1. Typical maintenance dose: 10-20 mg/day
    2. Agitation: 10-20 mg oral or IM
    3. May cause elevated Creatine Kinase (CK)
    4. Significant CNS depression in Overdose
  5. Paliperidone (Invega)
    1. Sustained release formulation of the active metabolite of Risperidone
    2. Typical maintenance dose: 3-6 mg/day (maximum: 12 mg/day)
    3. Also available as long acting formulation
      1. Initial dose: 234 mg IM
      2. Next dose: 156 mg IM at 1 week after initial dose
      3. Next dose: 39 to 234 mg IM monthly, at 1 month after second dose
  6. Quetiapine (Seroquel)
    1. Typical maintenance dose: 250-600 mg/day
    2. May cause Tachycardia
    3. Severe CNS depression in Overdose
  7. Risperidone (Risperdal)
    1. Typical maintenance dose: 3-6 mg/day
    2. Agitation: 4 mg orally daily
    3. May cause Dystonia
  8. Ziprasidone (Geodon)
    1. Typical maintenance dose: 40-80 mg/day
    2. Agitation: 10 mg IM every 2 hours or 20 mg IM every 4 hours
    3. Higher risk of QTc Prolongation
    4. Significant CNS depression in Overdose
  9. Aripiprazole (Abilify)
    1. Typical maintenance dose: 10-30 mg/day
    2. Significant CNS depression in Overdose
  10. Caplyta (lumateperone)
    1. Low risk of weight gain, Diabetes Mellitus, Extrapyramidal Side Effects and QT Prolongation
    2. Moderately sedating, FDA approved only for Schizophrenia and is very expensive ($1300/month)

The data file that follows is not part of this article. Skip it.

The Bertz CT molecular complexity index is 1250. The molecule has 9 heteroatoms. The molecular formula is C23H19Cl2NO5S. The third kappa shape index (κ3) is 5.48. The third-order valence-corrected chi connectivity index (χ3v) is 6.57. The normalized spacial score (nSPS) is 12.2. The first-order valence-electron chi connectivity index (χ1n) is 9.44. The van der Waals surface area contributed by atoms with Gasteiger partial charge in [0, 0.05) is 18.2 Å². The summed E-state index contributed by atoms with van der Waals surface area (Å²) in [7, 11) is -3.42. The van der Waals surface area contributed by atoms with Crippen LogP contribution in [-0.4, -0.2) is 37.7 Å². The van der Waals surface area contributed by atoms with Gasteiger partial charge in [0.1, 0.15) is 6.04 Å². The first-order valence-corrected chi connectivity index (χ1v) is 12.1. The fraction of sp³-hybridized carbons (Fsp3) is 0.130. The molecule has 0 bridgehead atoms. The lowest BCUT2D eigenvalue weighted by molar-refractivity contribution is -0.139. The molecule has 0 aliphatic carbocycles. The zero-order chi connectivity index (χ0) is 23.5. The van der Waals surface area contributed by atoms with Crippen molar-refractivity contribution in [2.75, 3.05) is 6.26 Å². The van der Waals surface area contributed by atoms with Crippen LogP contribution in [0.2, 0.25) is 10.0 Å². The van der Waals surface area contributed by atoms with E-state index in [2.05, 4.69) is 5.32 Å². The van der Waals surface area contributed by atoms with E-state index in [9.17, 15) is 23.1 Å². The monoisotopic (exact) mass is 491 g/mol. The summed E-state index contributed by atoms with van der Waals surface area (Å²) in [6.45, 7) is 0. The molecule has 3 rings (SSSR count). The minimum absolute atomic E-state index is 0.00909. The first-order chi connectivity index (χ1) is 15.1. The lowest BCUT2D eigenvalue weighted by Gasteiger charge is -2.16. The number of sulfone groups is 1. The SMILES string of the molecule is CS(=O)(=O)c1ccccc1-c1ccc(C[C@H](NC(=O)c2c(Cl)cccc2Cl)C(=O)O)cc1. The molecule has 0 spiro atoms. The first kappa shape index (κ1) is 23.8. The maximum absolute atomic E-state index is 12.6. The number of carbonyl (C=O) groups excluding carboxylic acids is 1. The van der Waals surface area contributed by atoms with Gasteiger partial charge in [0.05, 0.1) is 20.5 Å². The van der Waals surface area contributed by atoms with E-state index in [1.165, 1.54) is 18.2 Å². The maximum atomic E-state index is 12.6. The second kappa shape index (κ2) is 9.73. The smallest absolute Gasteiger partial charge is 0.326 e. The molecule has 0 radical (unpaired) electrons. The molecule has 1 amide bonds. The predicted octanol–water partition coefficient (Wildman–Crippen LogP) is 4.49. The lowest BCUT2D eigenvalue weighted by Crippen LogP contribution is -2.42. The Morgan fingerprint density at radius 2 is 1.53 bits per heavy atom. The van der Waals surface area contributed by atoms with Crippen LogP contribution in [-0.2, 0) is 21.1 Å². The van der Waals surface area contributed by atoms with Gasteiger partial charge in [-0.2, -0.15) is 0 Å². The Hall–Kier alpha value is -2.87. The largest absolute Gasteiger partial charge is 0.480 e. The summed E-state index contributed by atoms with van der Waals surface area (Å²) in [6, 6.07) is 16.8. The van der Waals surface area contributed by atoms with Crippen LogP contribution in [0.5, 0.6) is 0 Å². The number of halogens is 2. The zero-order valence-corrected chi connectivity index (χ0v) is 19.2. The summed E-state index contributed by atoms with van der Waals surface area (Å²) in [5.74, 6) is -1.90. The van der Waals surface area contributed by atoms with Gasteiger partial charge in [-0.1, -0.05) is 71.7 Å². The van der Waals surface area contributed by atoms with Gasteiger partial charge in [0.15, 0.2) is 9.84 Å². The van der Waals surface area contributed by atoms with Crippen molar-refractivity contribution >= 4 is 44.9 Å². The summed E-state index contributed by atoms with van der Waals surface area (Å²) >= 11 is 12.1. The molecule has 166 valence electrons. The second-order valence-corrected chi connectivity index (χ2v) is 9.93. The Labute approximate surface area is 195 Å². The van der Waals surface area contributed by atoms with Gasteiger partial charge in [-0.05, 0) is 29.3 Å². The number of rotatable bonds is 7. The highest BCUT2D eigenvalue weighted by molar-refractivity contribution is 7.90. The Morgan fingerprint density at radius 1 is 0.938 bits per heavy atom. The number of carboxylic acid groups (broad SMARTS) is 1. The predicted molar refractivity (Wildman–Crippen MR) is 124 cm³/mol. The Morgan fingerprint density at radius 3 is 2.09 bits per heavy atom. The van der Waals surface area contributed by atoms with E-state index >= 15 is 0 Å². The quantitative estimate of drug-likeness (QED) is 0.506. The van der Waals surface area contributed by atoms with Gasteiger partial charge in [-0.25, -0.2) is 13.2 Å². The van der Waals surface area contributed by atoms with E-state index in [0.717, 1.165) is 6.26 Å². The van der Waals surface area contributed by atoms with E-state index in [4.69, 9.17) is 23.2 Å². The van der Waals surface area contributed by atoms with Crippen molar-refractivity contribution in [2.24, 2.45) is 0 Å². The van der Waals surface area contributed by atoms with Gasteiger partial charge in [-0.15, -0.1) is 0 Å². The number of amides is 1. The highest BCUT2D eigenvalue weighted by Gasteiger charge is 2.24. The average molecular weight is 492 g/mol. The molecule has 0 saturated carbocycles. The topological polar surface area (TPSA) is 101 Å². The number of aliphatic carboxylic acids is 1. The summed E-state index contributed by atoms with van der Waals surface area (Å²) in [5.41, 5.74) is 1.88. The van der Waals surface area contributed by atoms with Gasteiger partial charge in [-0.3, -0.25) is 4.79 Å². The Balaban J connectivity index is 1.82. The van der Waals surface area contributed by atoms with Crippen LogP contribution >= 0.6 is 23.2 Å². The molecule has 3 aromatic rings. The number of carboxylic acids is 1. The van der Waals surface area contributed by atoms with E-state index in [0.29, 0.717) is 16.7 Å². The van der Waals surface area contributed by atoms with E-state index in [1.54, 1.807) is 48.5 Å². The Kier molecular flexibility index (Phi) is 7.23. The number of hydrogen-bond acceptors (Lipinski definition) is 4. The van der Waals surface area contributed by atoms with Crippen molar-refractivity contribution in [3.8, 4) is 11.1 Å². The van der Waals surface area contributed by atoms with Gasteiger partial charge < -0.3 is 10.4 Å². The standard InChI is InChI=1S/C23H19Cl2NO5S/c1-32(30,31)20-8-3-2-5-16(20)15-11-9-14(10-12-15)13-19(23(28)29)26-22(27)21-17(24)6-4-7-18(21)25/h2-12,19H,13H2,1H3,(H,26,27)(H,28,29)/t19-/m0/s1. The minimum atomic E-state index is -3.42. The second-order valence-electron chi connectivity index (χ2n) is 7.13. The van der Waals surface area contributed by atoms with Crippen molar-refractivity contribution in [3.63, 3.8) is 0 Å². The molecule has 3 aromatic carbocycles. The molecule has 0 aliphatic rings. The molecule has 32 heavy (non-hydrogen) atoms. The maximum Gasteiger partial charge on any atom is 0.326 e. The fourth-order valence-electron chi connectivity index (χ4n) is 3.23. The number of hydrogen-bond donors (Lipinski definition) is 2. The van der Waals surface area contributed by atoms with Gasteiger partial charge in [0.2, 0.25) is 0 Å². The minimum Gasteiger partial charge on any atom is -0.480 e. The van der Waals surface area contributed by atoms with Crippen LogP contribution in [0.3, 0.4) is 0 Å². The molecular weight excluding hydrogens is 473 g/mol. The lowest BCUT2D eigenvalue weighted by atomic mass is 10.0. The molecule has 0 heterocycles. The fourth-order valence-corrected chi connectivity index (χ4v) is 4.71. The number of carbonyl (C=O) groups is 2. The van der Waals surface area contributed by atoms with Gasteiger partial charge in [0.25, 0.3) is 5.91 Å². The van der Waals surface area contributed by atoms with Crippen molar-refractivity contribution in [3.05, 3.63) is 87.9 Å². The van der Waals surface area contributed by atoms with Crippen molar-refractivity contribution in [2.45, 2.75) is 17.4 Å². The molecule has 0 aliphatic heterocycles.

3. Single dose: 42 mg once daily with food
  11. Saphris (asenapine sublingual)
    1. Low to moderate risk of weight gain, and low risk of Diabetes Mellitus, Extrapyramidal Side Effects and QT Prolongation
    2. Generic in 2020
  12. Secuado (asenapine patch)
    1. First Antipsychotic patch released at the same time asenapine will become generic
    2. Start dosing at 3.8 mg and increase to 5.7 mg after 1 week if needed (higher doses do not appear more effective)
    3. Costs $1200/month
  • Preparations
  • Atypical Antipsychotics long acting injectables
  1. Background
    1. Consider injectable agents in non-compliant patients
    2. Most require insurance preauthorization or formulary selection
      1. Injectables cost >$1000/month
  2. Invega Trinza IM every 3 months
    1. Start with Invega Sustenna for at least 4 months before starting Invega Trinza
  3. Invega Sustenna IM every month
    1. Start with 2 injections spaced one week apart, then monthly
  4. Abilify Maintena IM every month
    1. Overlap with oral Abilify for the first 2 weeks (then discontinue oral form)
  5. Zyprexa Relprevv IM every 2-4 weeks
    1. No overlap needed with oral form
  6. Risperdal Consta IM every 2 weeks
    1. Overlap with oral Risperdal for the first 3 weeks (then discontinue oral form)
  7. References
    1. (2015) Presc Lett 22(9): 53
  • Precautions
  1. Antipsychotics (both new and old) should primarily be used for Psychotic Disorders
    1. May be indicated in Hallucinations, Delusions or Dangerous Behavior outside of psychotic diagnosis
    2. May be appropriate as a low dose adjunct in severe refractory depression
      1. Trial on at least 2 different standard Antidepressants or combinations before adding Antipsychotics
    3. However should not be first-line therapy for non-psychotic conditions
    4. Not recommended in Insomnia
  2. Antipsychotics have potential for serious adverse effects (See adverse effects below)
    1. All Antipsychotics may cause Extrapyramidal Side Effects, QT Prolongation, sedation with fall risk